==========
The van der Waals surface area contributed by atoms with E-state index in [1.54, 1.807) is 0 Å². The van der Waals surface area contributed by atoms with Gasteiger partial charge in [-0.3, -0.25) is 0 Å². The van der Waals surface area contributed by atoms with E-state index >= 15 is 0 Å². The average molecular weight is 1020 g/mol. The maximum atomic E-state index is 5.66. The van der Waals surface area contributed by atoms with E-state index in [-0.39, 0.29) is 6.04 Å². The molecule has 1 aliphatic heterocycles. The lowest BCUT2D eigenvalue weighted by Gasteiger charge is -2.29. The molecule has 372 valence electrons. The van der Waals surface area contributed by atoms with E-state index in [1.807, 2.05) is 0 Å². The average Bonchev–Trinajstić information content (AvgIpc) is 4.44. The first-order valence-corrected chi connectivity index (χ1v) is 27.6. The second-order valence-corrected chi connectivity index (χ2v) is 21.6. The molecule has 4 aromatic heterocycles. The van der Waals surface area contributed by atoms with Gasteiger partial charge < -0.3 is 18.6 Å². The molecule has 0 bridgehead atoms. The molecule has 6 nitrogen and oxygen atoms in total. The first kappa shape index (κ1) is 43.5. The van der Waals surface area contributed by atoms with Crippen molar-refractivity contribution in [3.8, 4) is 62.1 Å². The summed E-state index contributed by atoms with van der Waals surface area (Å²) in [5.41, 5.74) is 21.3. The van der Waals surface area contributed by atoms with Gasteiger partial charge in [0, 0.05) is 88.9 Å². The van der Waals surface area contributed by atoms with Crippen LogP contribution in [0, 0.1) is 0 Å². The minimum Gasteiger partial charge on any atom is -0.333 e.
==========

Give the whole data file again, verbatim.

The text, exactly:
The van der Waals surface area contributed by atoms with E-state index in [1.54, 1.807) is 0 Å². The van der Waals surface area contributed by atoms with Gasteiger partial charge in [-0.3, -0.25) is 0 Å². The van der Waals surface area contributed by atoms with E-state index >= 15 is 0 Å². The average molecular weight is 1020 g/mol. The maximum atomic E-state index is 5.66. The van der Waals surface area contributed by atoms with E-state index in [-0.39, 0.29) is 6.04 Å². The molecule has 1 aliphatic heterocycles. The lowest BCUT2D eigenvalue weighted by Gasteiger charge is -2.29. The molecule has 372 valence electrons. The van der Waals surface area contributed by atoms with E-state index in [1.807, 2.05) is 0 Å². The average Bonchev–Trinajstić information content (AvgIpc) is 4.44. The first-order valence-corrected chi connectivity index (χ1v) is 27.6. The second-order valence-corrected chi connectivity index (χ2v) is 21.6. The molecule has 4 aromatic heterocycles. The van der Waals surface area contributed by atoms with Gasteiger partial charge < -0.3 is 18.6 Å². The molecule has 0 bridgehead atoms. The molecule has 6 nitrogen and oxygen atoms in total. The first kappa shape index (κ1) is 43.5. The van der Waals surface area contributed by atoms with Crippen molar-refractivity contribution in [3.8, 4) is 62.1 Å². The summed E-state index contributed by atoms with van der Waals surface area (Å²) in [5.41, 5.74) is 21.3. The van der Waals surface area contributed by atoms with Gasteiger partial charge in [0, 0.05) is 88.9 Å². The van der Waals surface area contributed by atoms with Crippen LogP contribution in [0, 0.1) is 0 Å². The minimum Gasteiger partial charge on any atom is -0.333 e.